As a child, Torrie Reynolds entered the haunted Hargrove House on a dare. Terrified by what she’d heard while inside Hargrove House, she avoided it since. Now fifteen years later, Torrie is an interior decorator. When Will Dalton buys the infamous Hargrove House and offers Torrie the job of refurbishing it, she has no choice but to take the offer to keep her business afloat. As the house is restored and rooms come alive with character and color Torrie brings to them, her fear of the house fades. Hargrove House begins to even feel like home to her. With each finished renovation project, it is harder for Torrie to leave. It is even harder for her to leave the comfort of Will Dalton’s arms. But she discovers there are things more terrifying than ghosts when she learns why Will is digging in the dark, frightening cellar.
Everyone in town knows Hargrove House is haunted and only the truly brave will take up the dare to go into the house. As a child, Torrie Reynolds took up the challenge, entered the house, and heard it call her by name before she bolted. For 15 years Torrie has managed to avoid Hargrove House but when Will Dalton walks into her office with deep pockets and free rein to redecorate, she once again walks in to Hargrove House.
The moment Torrie takes on the Hargrove House restoration, everything goes her way. The contractors and crews she wants are all available immediately, the rooms seem to speak to Torrie in terms of decoration, and every item she wants for decorating is available and shipped instantly. Will Dalton made it absolutely clear, there are only two conditions, don’t enter the master bedroom and meet the December deadline. With the luck Torrie is having, the deadline won’t be any problem at all.
You know that phrase if it seems too good to be true, it probably is? Torrie does too and from the beginning, Hargrove House just doesn’t feel quite right. Torrie seems to be the only person who ever sees Will Dalton, on a regular basis she hears what sounds like digging from the cellar, and every time she leaves the house, she feels an incredible sense of loss. For every oddity, there is a warm, fuzzy: Will’s interest in Torrie is made clear almost instantly, the new house keeper is an excellent cook, and much to Torrie’s surprise, Will has children she adores from the very moment she meets them. As the deadline for the project goes ever nearer, Torrie begins to feel as if she won’t ever be able to leave Hargrove House and she just doesn’t understand why.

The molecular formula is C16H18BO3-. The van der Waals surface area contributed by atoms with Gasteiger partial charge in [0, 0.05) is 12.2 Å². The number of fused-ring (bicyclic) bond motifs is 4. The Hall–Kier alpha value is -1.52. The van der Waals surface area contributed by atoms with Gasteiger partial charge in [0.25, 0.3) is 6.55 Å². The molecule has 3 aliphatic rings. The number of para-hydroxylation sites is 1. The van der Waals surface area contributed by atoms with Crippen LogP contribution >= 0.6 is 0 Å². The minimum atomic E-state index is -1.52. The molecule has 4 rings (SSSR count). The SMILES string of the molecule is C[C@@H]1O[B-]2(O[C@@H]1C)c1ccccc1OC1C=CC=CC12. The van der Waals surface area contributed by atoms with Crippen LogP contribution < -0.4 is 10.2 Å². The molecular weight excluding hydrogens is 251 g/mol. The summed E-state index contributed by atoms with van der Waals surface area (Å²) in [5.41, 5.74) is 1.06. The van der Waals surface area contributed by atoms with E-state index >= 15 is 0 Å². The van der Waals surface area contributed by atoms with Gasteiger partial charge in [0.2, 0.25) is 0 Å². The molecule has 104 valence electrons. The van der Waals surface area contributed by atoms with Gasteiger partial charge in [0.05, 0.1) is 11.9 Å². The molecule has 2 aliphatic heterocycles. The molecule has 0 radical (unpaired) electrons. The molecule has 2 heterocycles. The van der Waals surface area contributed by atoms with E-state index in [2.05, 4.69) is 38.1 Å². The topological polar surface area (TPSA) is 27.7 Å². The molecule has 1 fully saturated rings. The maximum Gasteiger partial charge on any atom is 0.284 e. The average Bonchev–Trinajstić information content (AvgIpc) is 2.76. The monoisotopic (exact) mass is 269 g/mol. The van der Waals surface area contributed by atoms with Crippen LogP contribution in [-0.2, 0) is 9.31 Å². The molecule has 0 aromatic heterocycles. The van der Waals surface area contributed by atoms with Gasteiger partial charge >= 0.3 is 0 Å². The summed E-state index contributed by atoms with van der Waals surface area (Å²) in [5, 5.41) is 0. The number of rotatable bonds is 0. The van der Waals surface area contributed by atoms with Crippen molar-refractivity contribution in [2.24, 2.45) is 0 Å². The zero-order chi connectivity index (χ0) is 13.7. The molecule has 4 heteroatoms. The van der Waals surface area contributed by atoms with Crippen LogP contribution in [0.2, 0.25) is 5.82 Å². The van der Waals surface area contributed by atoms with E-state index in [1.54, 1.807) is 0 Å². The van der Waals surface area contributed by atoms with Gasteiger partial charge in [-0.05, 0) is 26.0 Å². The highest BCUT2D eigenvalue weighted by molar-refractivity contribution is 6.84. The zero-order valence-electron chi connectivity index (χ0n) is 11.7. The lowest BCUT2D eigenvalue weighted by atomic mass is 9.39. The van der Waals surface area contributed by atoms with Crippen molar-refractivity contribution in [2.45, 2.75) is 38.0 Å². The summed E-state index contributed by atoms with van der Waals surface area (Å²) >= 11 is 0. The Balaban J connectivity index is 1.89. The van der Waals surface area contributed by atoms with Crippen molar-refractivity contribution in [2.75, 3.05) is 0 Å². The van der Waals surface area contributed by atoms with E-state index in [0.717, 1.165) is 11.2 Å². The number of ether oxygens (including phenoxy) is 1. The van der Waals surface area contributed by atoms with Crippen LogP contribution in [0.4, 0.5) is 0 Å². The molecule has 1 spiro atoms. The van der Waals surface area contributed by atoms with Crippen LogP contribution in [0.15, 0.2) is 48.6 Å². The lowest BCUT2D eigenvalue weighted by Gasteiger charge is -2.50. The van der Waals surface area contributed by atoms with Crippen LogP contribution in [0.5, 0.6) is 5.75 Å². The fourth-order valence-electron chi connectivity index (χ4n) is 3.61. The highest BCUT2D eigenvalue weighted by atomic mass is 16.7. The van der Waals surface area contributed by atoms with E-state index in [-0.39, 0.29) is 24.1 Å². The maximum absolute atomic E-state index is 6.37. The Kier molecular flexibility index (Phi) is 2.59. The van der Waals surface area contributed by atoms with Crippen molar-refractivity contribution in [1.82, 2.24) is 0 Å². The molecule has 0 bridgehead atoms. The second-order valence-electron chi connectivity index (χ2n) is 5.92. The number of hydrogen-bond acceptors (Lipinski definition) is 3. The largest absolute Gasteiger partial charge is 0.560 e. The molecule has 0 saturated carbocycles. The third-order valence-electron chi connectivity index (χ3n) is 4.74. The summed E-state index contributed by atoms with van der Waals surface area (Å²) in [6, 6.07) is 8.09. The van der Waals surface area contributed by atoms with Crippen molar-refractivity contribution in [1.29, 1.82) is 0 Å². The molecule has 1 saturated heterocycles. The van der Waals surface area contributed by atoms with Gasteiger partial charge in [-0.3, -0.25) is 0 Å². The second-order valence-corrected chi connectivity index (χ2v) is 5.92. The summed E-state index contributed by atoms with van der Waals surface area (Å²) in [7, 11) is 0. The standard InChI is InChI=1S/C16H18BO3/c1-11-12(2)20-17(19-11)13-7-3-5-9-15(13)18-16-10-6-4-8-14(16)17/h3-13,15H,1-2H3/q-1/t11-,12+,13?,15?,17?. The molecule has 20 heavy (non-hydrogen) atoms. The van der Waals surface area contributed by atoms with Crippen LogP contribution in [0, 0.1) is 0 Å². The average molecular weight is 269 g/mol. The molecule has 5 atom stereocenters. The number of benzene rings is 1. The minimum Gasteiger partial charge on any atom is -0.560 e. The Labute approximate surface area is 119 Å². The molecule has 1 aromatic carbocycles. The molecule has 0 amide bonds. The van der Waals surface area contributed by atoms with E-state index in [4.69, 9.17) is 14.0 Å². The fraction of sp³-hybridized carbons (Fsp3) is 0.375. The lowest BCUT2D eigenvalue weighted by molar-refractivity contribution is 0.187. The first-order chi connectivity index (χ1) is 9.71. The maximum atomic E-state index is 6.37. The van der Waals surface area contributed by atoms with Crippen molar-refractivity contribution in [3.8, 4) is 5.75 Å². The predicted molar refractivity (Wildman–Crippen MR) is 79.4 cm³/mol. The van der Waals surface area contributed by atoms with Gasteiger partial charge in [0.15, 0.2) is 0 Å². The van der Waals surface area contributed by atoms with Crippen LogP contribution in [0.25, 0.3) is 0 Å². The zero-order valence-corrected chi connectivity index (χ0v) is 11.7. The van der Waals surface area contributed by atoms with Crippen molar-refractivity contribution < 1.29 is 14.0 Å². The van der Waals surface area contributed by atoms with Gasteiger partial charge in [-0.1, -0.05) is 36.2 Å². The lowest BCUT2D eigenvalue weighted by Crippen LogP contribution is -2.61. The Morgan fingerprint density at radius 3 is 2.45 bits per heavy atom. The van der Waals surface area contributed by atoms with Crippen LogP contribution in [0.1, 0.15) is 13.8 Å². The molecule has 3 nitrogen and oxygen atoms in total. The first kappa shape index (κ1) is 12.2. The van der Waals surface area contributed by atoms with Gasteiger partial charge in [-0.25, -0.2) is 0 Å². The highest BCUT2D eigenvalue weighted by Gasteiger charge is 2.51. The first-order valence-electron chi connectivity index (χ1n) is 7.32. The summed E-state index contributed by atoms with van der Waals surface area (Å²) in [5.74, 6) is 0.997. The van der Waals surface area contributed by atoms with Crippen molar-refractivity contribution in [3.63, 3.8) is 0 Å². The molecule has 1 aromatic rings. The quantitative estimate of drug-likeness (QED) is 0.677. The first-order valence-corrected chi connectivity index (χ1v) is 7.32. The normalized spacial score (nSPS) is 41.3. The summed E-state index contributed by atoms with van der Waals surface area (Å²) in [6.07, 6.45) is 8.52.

The Bottom Line: Hargrove House turned out to be an OK read for me. It’s hard not to get hooked when the opening pages have a little girl hearing her name being whispered in a reportedly haunted house and then running all the way home. 15 years later . . . from the moment Will walks into Torrie’s life something is simply off and every time Torrie begins to suspect or ask questions, Will has an answer ready to go. Even when another kid appears. As the plot unfolds (and I won’t be spoiling anything here!), it is easy for the reader to figure out what’s really going on and how everything is going to play out but by the end, there are some elements of the plot that aren’t adequately addressed or simply ignored. I found myself frustrated by the lack of explanation but not so much that it kept me from finishing the book and generally enjoying it. I tend to cut the author a bit of slack for a first in a series read and fully intend to check out the second book in The Haunted series.
Torrie needed to see the pink room in the falling light as dusk settled over the house. Again, she looked around the room. All it needed—besides the books—was a little girl. Absently, Torrie picked up the doll that someone had placed on the dresser. She placed the doll in its rightful place at the small table. “There you go, Miss Velvet,” she said. “Now all we need to get is a little tea set. And don’t worry; we’ll have real China, none of that plastic stuff in this room. Do you take cream or sugar?” Torrie pretended.
“You found Miss Velvet.”
At the sound of a soft voice, Torrie jumped and nearly knocked the doll off the chair, let out a startled cry and looked toward the door. Then she stopped short and stared at the young girl who stood there. “Who…Who are you? And how did you get in here? Where did you come from?” Torrie knew she sounded like a balloon letting out its air, but she couldn’t seem to catch her breath. The child had startled her so badly. And damn, she looked just like the little girl Torrie envisioned could inhabit this room. With Miss Velvet in the girl’s arms, the picture Torrie saw when she walked into this room would be complete. The idea the girl could be a child fulfilling a dare touched her. Torrie tried to tell herself the girl was too young to venture into the Hargrove House on a dare. But hadn’t Torrie, herself, been about the same age when she stepped over the threshold?
Could the girl be a ghost? She wasn’t transparent. She appeared as real as Torrie. Torrie even felt a strange pull to reach out and touch the child, to see if her hair was as soft as it looked.
“Eleanor,” the little girl said. She wore what was previously a green dress. There was a smudge of dust above her left eyebrow.
Torrie took a step toward her.
The girl stayed rooted to her spot.
“Eleanor who? And how did you get in here? What, did someone dare you?”
“I live here. I’m Eleanor…Dalton.”
Then the little girl who claimed to Eleanor Dalton turned and left.
It took Torrie eight steps to reach the doorway. And the by time she did, the hallway was empty and the little girl was gone.
Allie Harrison lives with her husband in Southern Illinois. By day, Allie works in the medical field, but when she clocks out, she hits the keyboard, crafting stories readers will love. When she isn’t enjoying fun family time, games with friends, reading, crafts, music, camping, biking, and hiking, she’s working to build fictional worlds and unforgettable characters.